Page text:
Cory Allen1.jpg
Cory Allen is helped off the field during Wales' win over Uruguay

Prop Samson Lee – who was only just returning from injury – departed at the break and was seen receiving treatment on the replacements’ bench. There he joined full-back Liam Williams, another injury returnee, as well as hat-trick hero Cory Allen and flanker Dan Lydiate. Allen has since been ruled out of the rest of the tournament with a hamstring injury, and with questions over the remaining three, Wales’s squad is beginning to look desperately thin in key areas.

We shouldn’t be that surprised by South Africa’s defeat

Yes, South Africa are considerably better than Japan and, at the time of kick-off, were 10 places above them in the world rankings. But was the win as big a shock as we all believed?

This Springbok side have already gone the entire Rugby Championship campaign without anything other than defeat, lost their first ever match to Argentina and have now slipped to sixth in the world – behind New Zealand, Australia, England, Wales and Ireland. They should still progress from the pool stages, but don’t expect too much else from Heyneke Meyer’s side.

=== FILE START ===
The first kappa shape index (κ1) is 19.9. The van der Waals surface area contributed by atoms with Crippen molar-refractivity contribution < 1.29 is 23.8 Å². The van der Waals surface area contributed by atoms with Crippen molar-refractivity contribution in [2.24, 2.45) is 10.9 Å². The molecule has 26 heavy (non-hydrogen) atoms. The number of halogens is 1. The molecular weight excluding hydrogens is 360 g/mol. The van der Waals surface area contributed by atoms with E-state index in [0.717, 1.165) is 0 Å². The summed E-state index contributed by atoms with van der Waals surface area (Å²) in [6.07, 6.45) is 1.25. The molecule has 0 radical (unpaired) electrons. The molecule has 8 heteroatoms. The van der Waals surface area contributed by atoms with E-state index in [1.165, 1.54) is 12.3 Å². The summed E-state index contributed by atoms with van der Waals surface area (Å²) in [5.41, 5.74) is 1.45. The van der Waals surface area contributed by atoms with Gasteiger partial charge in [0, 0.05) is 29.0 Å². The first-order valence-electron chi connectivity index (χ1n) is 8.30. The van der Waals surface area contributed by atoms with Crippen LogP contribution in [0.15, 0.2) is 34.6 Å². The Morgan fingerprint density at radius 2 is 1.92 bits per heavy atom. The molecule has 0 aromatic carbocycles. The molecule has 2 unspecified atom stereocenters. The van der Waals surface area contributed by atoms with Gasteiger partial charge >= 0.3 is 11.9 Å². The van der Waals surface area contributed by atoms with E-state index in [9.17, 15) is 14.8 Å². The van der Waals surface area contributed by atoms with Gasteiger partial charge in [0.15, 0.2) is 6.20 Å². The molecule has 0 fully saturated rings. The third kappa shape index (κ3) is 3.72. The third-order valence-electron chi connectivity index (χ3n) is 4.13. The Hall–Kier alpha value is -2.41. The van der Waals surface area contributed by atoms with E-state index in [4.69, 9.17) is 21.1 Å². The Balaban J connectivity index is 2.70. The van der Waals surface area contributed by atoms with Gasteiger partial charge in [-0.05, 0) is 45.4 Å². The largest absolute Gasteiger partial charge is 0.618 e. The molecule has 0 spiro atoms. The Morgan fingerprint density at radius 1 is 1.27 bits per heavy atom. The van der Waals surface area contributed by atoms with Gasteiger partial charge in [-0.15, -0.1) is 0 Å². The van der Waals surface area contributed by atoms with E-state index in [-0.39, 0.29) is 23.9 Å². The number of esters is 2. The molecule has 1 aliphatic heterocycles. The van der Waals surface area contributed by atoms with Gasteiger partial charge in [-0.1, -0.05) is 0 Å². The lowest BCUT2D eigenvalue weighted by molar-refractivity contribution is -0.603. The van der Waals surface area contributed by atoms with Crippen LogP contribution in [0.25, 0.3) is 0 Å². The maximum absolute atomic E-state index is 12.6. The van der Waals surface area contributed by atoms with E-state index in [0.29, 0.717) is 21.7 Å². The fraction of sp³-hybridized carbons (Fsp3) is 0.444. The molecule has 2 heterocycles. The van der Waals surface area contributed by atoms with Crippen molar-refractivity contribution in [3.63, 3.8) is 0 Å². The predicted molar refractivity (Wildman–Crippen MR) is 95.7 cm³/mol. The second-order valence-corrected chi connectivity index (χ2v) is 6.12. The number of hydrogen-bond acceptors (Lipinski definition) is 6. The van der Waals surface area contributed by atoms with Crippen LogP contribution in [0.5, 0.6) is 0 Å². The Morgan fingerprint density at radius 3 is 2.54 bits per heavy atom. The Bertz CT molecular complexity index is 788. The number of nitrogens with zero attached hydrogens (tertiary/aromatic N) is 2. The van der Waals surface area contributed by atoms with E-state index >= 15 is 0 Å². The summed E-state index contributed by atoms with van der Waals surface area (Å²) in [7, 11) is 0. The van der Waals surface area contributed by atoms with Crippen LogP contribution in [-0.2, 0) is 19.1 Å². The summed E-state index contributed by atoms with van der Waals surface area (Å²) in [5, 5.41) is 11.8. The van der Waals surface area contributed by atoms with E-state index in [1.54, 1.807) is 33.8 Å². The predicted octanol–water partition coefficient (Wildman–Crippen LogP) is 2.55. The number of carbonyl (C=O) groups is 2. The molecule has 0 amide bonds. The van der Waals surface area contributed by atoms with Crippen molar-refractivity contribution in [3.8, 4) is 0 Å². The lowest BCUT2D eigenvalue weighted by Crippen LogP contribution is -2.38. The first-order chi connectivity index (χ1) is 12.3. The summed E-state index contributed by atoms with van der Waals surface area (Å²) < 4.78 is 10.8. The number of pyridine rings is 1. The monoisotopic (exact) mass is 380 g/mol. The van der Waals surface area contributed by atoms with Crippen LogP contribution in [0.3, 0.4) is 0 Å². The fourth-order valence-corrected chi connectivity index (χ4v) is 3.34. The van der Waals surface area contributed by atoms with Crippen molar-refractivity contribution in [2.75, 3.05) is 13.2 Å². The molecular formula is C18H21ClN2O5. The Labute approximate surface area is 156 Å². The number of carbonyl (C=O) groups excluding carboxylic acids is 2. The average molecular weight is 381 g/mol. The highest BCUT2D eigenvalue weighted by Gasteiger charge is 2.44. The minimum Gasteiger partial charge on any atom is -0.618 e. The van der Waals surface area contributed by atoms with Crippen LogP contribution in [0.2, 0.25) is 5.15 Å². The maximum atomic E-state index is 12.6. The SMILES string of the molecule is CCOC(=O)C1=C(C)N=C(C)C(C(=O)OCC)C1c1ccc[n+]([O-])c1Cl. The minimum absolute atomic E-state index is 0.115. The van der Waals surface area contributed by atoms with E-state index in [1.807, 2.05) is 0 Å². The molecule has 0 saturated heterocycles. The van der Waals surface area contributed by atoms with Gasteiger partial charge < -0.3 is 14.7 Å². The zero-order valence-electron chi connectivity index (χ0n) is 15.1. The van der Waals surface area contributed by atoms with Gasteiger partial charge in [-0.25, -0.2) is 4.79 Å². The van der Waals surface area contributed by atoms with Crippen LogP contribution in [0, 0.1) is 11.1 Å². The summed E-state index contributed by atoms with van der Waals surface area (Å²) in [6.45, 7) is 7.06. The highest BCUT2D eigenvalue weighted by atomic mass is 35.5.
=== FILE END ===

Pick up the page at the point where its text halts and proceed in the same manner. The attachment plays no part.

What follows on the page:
Goromaru.jpg
Japan celebrate after beating South Africa

Two days is all it took for rugby fever to grip the nation

The World Cup is already exceeding expectations. Nearly 82,000 filled Twickenham on Friday, over 76,000 returned the following day – though from the press box it looked like a complete sell-out – while Wembley Stadium had prominent “Sold-out” signs on the digital boards outside, But the beautiful part of this is that the good feeling is not restricted to London as it has been in other tournaments held in the UK recently. Cardiff saw over 140,000 fans attend the Millennium Stadium to watch Ireland and Wales, while Brighton can boast two hugely successful sell-outs over the weekend.

rwcopeningceremony.jpg
The 2015 Rugby World Cup opening ceremony

With games now set to spread out across the nation – Newcastle, Milton Keynes, Leeds and Birmingham to name a few – and interest ramping up in what has already been an enthralling tournament, England 2015 might just be the most successful World Cup ever.

Comments